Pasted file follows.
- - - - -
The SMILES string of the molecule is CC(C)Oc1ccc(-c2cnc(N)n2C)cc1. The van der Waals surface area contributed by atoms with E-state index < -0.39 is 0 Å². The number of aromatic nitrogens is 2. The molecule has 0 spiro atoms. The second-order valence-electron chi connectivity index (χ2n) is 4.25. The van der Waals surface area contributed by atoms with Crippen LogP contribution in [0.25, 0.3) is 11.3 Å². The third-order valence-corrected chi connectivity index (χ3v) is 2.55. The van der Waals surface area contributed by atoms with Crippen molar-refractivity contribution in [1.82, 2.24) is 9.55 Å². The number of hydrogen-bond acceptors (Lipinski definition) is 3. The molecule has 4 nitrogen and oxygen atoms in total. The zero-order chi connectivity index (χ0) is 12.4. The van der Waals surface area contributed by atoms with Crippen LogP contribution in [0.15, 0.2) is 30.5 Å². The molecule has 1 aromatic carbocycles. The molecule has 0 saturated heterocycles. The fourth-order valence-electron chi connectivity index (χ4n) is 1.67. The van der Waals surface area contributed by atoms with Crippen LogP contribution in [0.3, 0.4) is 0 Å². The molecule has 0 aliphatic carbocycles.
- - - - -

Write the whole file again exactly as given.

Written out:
The SMILES string of the molecule is CC(C)Oc1ccc(-c2cnc(N)n2C)cc1. The van der Waals surface area contributed by atoms with E-state index < -0.39 is 0 Å². The number of aromatic nitrogens is 2. The molecule has 0 spiro atoms. The second-order valence-electron chi connectivity index (χ2n) is 4.25. The van der Waals surface area contributed by atoms with Crippen LogP contribution in [0.25, 0.3) is 11.3 Å². The third-order valence-corrected chi connectivity index (χ3v) is 2.55. The van der Waals surface area contributed by atoms with Crippen molar-refractivity contribution in [1.82, 2.24) is 9.55 Å². The number of hydrogen-bond acceptors (Lipinski definition) is 3. The molecule has 4 nitrogen and oxygen atoms in total. The zero-order chi connectivity index (χ0) is 12.4. The van der Waals surface area contributed by atoms with Crippen LogP contribution in [0.15, 0.2) is 30.5 Å². The molecule has 1 aromatic carbocycles. The molecule has 0 saturated heterocycles. The fourth-order valence-electron chi connectivity index (χ4n) is 1.67. The van der Waals surface area contributed by atoms with Crippen LogP contribution in [0.3, 0.4) is 0 Å². The molecule has 0 aliphatic carbocycles.